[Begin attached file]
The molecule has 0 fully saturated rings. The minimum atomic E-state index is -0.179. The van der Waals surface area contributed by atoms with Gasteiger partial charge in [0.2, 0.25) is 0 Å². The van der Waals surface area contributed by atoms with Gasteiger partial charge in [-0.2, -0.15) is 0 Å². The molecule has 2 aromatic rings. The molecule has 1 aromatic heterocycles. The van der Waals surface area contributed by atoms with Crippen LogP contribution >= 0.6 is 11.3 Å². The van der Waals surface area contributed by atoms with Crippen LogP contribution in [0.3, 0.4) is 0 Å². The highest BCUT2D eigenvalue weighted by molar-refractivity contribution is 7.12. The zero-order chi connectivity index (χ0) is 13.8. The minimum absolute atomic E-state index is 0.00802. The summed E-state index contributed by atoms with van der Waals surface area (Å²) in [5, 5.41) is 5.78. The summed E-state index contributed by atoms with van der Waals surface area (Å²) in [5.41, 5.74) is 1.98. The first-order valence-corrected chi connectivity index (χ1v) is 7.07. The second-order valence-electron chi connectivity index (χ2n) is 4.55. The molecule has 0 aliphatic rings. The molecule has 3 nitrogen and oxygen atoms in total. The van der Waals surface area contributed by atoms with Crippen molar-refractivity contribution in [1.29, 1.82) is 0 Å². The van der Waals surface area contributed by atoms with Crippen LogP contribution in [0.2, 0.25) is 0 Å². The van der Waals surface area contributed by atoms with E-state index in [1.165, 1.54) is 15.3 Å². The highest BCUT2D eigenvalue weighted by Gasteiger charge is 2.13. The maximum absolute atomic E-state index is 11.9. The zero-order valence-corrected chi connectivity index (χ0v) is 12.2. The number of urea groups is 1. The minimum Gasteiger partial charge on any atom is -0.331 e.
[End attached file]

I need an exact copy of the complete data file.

The molecule has 0 fully saturated rings. The minimum atomic E-state index is -0.179. The van der Waals surface area contributed by atoms with Gasteiger partial charge in [0.2, 0.25) is 0 Å². The van der Waals surface area contributed by atoms with Gasteiger partial charge in [-0.2, -0.15) is 0 Å². The molecule has 2 aromatic rings. The molecule has 1 aromatic heterocycles. The van der Waals surface area contributed by atoms with Crippen LogP contribution >= 0.6 is 11.3 Å². The van der Waals surface area contributed by atoms with Crippen LogP contribution in [0.3, 0.4) is 0 Å². The highest BCUT2D eigenvalue weighted by molar-refractivity contribution is 7.12. The zero-order chi connectivity index (χ0) is 13.8. The minimum absolute atomic E-state index is 0.00802. The summed E-state index contributed by atoms with van der Waals surface area (Å²) in [5, 5.41) is 5.78. The summed E-state index contributed by atoms with van der Waals surface area (Å²) in [5.41, 5.74) is 1.98. The first-order valence-corrected chi connectivity index (χ1v) is 7.07. The second-order valence-electron chi connectivity index (χ2n) is 4.55. The molecule has 0 aliphatic rings. The molecule has 3 nitrogen and oxygen atoms in total. The van der Waals surface area contributed by atoms with Crippen molar-refractivity contribution in [1.29, 1.82) is 0 Å². The van der Waals surface area contributed by atoms with Crippen LogP contribution in [0.2, 0.25) is 0 Å². The van der Waals surface area contributed by atoms with E-state index in [1.165, 1.54) is 15.3 Å². The highest BCUT2D eigenvalue weighted by Gasteiger charge is 2.13. The maximum absolute atomic E-state index is 11.9. The zero-order valence-corrected chi connectivity index (χ0v) is 12.2. The number of urea groups is 1. The minimum Gasteiger partial charge on any atom is -0.331 e.